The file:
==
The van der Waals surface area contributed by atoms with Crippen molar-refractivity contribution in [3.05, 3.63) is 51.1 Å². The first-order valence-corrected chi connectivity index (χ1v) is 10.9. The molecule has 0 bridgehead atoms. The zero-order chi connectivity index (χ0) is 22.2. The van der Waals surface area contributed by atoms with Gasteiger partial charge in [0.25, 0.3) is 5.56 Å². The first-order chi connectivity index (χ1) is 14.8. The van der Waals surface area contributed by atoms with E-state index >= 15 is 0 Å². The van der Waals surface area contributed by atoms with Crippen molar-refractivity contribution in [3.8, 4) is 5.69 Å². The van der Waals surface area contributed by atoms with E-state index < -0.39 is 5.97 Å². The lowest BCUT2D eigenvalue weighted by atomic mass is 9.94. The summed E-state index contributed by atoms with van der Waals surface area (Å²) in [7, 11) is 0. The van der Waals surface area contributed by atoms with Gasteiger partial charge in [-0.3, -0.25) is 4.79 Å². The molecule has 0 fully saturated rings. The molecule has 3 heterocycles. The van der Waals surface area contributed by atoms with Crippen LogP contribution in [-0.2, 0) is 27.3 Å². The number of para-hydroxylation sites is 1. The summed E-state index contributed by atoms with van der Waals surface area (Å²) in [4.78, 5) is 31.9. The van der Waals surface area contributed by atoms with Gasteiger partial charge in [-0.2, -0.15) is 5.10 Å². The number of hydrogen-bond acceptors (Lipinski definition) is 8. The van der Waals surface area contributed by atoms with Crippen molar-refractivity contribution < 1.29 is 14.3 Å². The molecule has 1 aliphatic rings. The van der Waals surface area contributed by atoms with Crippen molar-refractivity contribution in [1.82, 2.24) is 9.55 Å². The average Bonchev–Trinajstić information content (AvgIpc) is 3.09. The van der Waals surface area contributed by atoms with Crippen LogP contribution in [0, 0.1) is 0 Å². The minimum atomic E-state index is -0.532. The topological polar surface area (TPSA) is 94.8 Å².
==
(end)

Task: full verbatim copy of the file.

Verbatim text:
The van der Waals surface area contributed by atoms with Crippen molar-refractivity contribution in [3.05, 3.63) is 51.1 Å². The first-order valence-corrected chi connectivity index (χ1v) is 10.9. The molecule has 0 bridgehead atoms. The zero-order chi connectivity index (χ0) is 22.2. The van der Waals surface area contributed by atoms with Gasteiger partial charge in [0.25, 0.3) is 5.56 Å². The first-order chi connectivity index (χ1) is 14.8. The van der Waals surface area contributed by atoms with E-state index >= 15 is 0 Å². The van der Waals surface area contributed by atoms with Crippen molar-refractivity contribution in [3.8, 4) is 5.69 Å². The van der Waals surface area contributed by atoms with E-state index < -0.39 is 5.97 Å². The lowest BCUT2D eigenvalue weighted by atomic mass is 9.94. The summed E-state index contributed by atoms with van der Waals surface area (Å²) in [7, 11) is 0. The van der Waals surface area contributed by atoms with Gasteiger partial charge in [-0.3, -0.25) is 4.79 Å². The molecule has 0 fully saturated rings. The molecule has 3 heterocycles. The van der Waals surface area contributed by atoms with Crippen LogP contribution in [-0.2, 0) is 27.3 Å². The number of para-hydroxylation sites is 1. The summed E-state index contributed by atoms with van der Waals surface area (Å²) in [4.78, 5) is 31.9. The van der Waals surface area contributed by atoms with Gasteiger partial charge in [-0.2, -0.15) is 5.10 Å². The number of hydrogen-bond acceptors (Lipinski definition) is 8. The van der Waals surface area contributed by atoms with Crippen molar-refractivity contribution < 1.29 is 14.3 Å². The molecule has 1 aliphatic rings. The van der Waals surface area contributed by atoms with Crippen molar-refractivity contribution in [1.82, 2.24) is 9.55 Å². The average Bonchev–Trinajstić information content (AvgIpc) is 3.09. The van der Waals surface area contributed by atoms with Crippen LogP contribution in [0, 0.1) is 0 Å². The minimum atomic E-state index is -0.532. The topological polar surface area (TPSA) is 94.8 Å².